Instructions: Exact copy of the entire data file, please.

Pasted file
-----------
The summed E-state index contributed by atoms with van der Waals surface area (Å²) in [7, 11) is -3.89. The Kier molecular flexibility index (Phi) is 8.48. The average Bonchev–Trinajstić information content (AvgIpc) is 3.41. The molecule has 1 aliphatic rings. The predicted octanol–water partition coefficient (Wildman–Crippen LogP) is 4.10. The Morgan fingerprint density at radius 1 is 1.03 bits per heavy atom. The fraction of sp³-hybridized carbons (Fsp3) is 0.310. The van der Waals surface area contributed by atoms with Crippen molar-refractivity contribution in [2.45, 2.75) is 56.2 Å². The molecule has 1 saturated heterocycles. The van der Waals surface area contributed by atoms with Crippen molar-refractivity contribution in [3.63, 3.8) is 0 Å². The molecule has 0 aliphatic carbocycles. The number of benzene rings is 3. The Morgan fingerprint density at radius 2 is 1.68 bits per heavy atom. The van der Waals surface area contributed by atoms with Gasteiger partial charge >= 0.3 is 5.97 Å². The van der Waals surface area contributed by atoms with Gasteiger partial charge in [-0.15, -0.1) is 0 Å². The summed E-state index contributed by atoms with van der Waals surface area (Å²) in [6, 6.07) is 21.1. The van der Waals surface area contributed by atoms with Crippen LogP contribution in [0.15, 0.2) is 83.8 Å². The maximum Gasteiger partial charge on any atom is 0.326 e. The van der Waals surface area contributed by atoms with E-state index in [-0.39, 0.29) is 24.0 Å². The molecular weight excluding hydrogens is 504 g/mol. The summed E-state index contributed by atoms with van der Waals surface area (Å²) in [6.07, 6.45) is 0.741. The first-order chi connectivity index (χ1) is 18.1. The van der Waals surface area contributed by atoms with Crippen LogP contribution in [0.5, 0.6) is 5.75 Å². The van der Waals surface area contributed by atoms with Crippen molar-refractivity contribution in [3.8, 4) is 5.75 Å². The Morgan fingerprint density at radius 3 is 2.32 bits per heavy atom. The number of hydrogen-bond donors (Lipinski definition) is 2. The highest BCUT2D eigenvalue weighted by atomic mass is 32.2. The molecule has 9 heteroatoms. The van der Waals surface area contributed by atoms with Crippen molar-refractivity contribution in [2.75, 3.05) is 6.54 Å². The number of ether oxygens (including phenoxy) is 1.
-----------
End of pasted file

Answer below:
The summed E-state index contributed by atoms with van der Waals surface area (Å²) in [7, 11) is -3.89. The Kier molecular flexibility index (Phi) is 8.48. The average Bonchev–Trinajstić information content (AvgIpc) is 3.41. The molecule has 1 aliphatic rings. The predicted octanol–water partition coefficient (Wildman–Crippen LogP) is 4.10. The Morgan fingerprint density at radius 1 is 1.03 bits per heavy atom. The fraction of sp³-hybridized carbons (Fsp3) is 0.310. The van der Waals surface area contributed by atoms with Crippen molar-refractivity contribution in [2.45, 2.75) is 56.2 Å². The molecule has 1 saturated heterocycles. The van der Waals surface area contributed by atoms with Crippen molar-refractivity contribution in [3.63, 3.8) is 0 Å². The molecule has 0 aliphatic carbocycles. The number of benzene rings is 3. The Morgan fingerprint density at radius 2 is 1.68 bits per heavy atom. The van der Waals surface area contributed by atoms with Gasteiger partial charge >= 0.3 is 5.97 Å². The van der Waals surface area contributed by atoms with Gasteiger partial charge in [-0.15, -0.1) is 0 Å². The summed E-state index contributed by atoms with van der Waals surface area (Å²) in [6, 6.07) is 21.1. The van der Waals surface area contributed by atoms with Crippen LogP contribution in [0.15, 0.2) is 83.8 Å². The maximum Gasteiger partial charge on any atom is 0.326 e. The van der Waals surface area contributed by atoms with E-state index in [-0.39, 0.29) is 24.0 Å². The molecular weight excluding hydrogens is 504 g/mol. The summed E-state index contributed by atoms with van der Waals surface area (Å²) in [6.07, 6.45) is 0.741. The first-order chi connectivity index (χ1) is 18.1. The van der Waals surface area contributed by atoms with Crippen LogP contribution in [0.5, 0.6) is 5.75 Å². The van der Waals surface area contributed by atoms with Crippen molar-refractivity contribution in [3.8, 4) is 5.75 Å². The Morgan fingerprint density at radius 3 is 2.32 bits per heavy atom. The number of hydrogen-bond donors (Lipinski definition) is 2. The highest BCUT2D eigenvalue weighted by atomic mass is 32.2. The molecule has 9 heteroatoms. The van der Waals surface area contributed by atoms with Crippen molar-refractivity contribution in [2.75, 3.05) is 6.54 Å². The number of ether oxygens (including phenoxy) is 1.